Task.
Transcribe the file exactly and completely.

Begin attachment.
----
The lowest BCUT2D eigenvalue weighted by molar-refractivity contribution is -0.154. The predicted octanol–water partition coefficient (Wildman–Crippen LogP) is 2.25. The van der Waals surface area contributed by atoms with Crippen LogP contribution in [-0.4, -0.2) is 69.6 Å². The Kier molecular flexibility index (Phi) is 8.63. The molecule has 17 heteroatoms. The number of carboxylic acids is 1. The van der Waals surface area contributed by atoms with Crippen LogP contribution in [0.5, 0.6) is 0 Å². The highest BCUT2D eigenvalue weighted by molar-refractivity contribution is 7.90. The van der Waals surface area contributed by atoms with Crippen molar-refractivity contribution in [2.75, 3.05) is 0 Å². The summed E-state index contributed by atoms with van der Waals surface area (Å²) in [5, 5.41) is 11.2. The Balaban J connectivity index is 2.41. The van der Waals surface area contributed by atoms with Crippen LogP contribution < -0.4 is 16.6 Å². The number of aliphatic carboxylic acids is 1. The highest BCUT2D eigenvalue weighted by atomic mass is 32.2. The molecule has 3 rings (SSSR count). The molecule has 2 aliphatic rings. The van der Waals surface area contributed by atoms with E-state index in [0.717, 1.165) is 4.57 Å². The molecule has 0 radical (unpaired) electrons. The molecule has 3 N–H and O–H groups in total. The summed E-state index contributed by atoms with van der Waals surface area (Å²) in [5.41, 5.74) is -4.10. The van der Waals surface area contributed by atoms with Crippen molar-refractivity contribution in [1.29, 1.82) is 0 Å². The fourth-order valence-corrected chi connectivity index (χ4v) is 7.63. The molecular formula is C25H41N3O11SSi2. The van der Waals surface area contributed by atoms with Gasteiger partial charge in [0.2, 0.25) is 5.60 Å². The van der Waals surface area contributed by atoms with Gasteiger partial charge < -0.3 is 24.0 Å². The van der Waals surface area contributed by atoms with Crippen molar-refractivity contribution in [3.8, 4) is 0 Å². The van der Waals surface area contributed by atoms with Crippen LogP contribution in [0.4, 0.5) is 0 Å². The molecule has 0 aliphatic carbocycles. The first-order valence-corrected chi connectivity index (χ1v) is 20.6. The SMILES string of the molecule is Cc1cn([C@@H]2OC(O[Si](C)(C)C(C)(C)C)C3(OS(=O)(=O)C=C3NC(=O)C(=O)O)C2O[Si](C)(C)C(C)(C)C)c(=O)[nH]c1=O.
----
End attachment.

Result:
The lowest BCUT2D eigenvalue weighted by molar-refractivity contribution is -0.154. The predicted octanol–water partition coefficient (Wildman–Crippen LogP) is 2.25. The van der Waals surface area contributed by atoms with Crippen LogP contribution in [-0.4, -0.2) is 69.6 Å². The Kier molecular flexibility index (Phi) is 8.63. The molecule has 17 heteroatoms. The number of carboxylic acids is 1. The van der Waals surface area contributed by atoms with Crippen LogP contribution in [0.5, 0.6) is 0 Å². The highest BCUT2D eigenvalue weighted by molar-refractivity contribution is 7.90. The van der Waals surface area contributed by atoms with Crippen molar-refractivity contribution in [2.75, 3.05) is 0 Å². The summed E-state index contributed by atoms with van der Waals surface area (Å²) in [5, 5.41) is 11.2. The Balaban J connectivity index is 2.41. The van der Waals surface area contributed by atoms with Crippen LogP contribution < -0.4 is 16.6 Å². The number of aliphatic carboxylic acids is 1. The highest BCUT2D eigenvalue weighted by atomic mass is 32.2. The molecule has 3 rings (SSSR count). The molecule has 2 aliphatic rings. The van der Waals surface area contributed by atoms with E-state index in [0.717, 1.165) is 4.57 Å². The molecule has 0 radical (unpaired) electrons. The molecule has 3 N–H and O–H groups in total. The summed E-state index contributed by atoms with van der Waals surface area (Å²) in [5.41, 5.74) is -4.10. The van der Waals surface area contributed by atoms with Crippen molar-refractivity contribution in [1.29, 1.82) is 0 Å². The fourth-order valence-corrected chi connectivity index (χ4v) is 7.63. The molecular formula is C25H41N3O11SSi2. The van der Waals surface area contributed by atoms with Gasteiger partial charge in [0.2, 0.25) is 5.60 Å². The van der Waals surface area contributed by atoms with Gasteiger partial charge < -0.3 is 24.0 Å². The van der Waals surface area contributed by atoms with Crippen molar-refractivity contribution in [3.8, 4) is 0 Å². The van der Waals surface area contributed by atoms with Crippen LogP contribution in [0.4, 0.5) is 0 Å². The molecule has 0 aliphatic carbocycles. The first-order valence-corrected chi connectivity index (χ1v) is 20.6. The SMILES string of the molecule is Cc1cn([C@@H]2OC(O[Si](C)(C)C(C)(C)C)C3(OS(=O)(=O)C=C3NC(=O)C(=O)O)C2O[Si](C)(C)C(C)(C)C)c(=O)[nH]c1=O.